Royal Ballet School
La Valse, Bottega, Scottish Dances from Flowers of the Forest, Simple Symphony, Pulse, Swan Lake excerpts, Paquita excerpts and Untied, Undone
London, Opera Holland Park
4 July 2019
The Royal Ballet School are busy – two weeks ago they were performing in the Royal Opera House Linbury Theatre as part of the Young Talent Festival, which brings together many junior companies from around Europe to show their best, and last week they were dancing their annual shows at Holland Park. Today (Sunday 14 July 2019) they give their annual performance on the main stage at the Opera House, which Jann Parry has the joy of covering. All these shows have overlapping repertoire, but they are different and it’s good to have several views on the next generations of dancers coming through the UK’s premiere ballet school.
I haven’t got to a Holland Park performance for a few years, but was reminded of what a pleasant location it is on a warm summer’s night and also how comfortable and spacious is the seating – all with good views of the wide, if not very deep, stage as well. There is no fly tower and the wings aren’t so deep, but overall it remains a great place to see the many works that the school normally put on. In terms of repertoire I thought this year was a pretty good one; and the standard of dancing across the board was generally impressive. This performance was, though, rather odd in that no student or students stood out particularly for me, which is normally very much the case. But strength in depth is no bad thing, of course, and with solid dancing one tends to concentrate on the repertoire – no bad place to be at all.
It’s hard to go wrong opening with Ashton’s La Valse with its initially menacing Ravel score. The Andre Levasseur costumes always look terrific and the Upper Schools years animated them pleasingly well as the steps opens up into swirling abandon. Choreographically it was a come-down to Petal Miller Ashmole’s work (Bottega) to show off Years 10 and 11 from White Lodge (the Lower School). It did, in fact, show off the students’ classical chops well, but squeezed between Ashton and David Bintley’s Scottish Dances from Flowers of the Forest, it looked pretty forlorn as interesting dance. The Bintley is fun and demands a lot of the students dramatically – the boys as drunks and the girls as disapproving wives and girlfriends etc. As in La Valse the action doesn’t let up and it’s a reminder of Bintley’s skill at weaving narrative into classical ballet.
Alastair Marriott’s Simple Symphony for the Upper School 2nd years (one year away from graduating) was created for the School seven years ago and derives much impetus from the Benjamin Britten score of the same name. It’s consciously newer in its partnering than the Ashton and Bintley, but can feel a little awkward at times in chasing different moves that don’t flow so harmoniously. But when it hits its stride it can sparkle with the best and is a good test for the students.
Goyo Montero’s Pulse was danced after the interval and had me in two minds. It was for all three Upper School years and made them all look amazing powerful by treating them as one massive, identically clad, corps de ballet. All the dancers are in steel grey all-in-ones and it starts with all the dancers standing bolt upright, looking like a flock of Antony Gormley Iron Men statues. The group moves in unison, or as sub-groups, like grasses on a prairie, bending and shimmering in the wind. Occasionally a soloist or very small group emerge to do something in opposition to the corps, if it’s not clear what the dramatic arc of the piece is, if any. It was created for the Prix de Lausanne last year and RBS have done well to grab it. The only problem for me is that such an approach to using mass numbers in contemporary ballet is much associated with Crystal Pite. Her Emergence for the National Ballet of Canada and now in the rep of many companies, uses the same composer (Owen Belton), was created 10 years ago and has been hailed a masterpiece – as has much else of what she does including her recent Flight Pattern for the Royal Ballet, which again majored on the corps. I perhaps shouldn’t be so picky – choreographers do all breathe the same contemporary air and this style shows new use of the corps de ballet. The students will see much more of it, I fancy.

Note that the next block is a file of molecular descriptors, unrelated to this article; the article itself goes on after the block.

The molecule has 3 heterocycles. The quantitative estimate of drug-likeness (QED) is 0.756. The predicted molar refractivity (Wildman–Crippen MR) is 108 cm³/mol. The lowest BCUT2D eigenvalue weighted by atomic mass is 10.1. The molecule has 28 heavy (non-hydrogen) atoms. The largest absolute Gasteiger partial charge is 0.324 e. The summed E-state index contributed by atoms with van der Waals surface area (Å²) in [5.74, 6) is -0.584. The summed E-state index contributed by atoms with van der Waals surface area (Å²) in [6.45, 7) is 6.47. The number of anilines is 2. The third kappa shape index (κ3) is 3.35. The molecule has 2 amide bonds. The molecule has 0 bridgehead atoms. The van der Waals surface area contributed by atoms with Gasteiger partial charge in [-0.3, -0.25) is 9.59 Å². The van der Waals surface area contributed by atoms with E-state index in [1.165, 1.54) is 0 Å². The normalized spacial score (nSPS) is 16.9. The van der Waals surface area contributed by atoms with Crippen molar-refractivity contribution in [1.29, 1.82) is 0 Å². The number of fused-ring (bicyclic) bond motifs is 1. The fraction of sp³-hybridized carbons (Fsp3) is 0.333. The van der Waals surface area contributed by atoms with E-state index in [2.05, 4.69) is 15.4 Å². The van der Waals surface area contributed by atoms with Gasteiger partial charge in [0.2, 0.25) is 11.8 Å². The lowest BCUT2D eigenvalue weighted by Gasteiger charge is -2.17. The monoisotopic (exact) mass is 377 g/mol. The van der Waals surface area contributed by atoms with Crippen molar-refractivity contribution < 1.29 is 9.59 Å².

Following on the very contemporary theme was some short Swan Lake excerpts from Mats Ek – such a refreshing change to what Schools normally do with Lac. And also a reminder of how little we see of Ek and his cleverness in showing character and motivations and the ridiculousness of the life we sometimes lead. More. Ashley Page’s Untied, Undone, new this year, and to part of Felix Mendelssohn’s 4th Symphony, was delightfully unexpected. Page can often seem drawn to urban contemporary dance, which can sometimes feel depressingly deep and grungy, but this was all light and classical – not in any strict Petipa sense, but with twists, challenges and unexpected diversions. A good and modern acquisition.
The show closed out with an excerpt from Paquita – and this was the time-honoured classism of Petipa (or after him etc). It’s a classical ballet in microcosm with principle roles, soloist, demi soloist and corps de ballet, drawing students from all three Upper School years. And it looked beguilingly good. The show overall gave us a good slice of what ballet is in 2019, and just how adaptable the students need to be these days – exciting times for them and exciting for us in the audience as well. Bravo to all.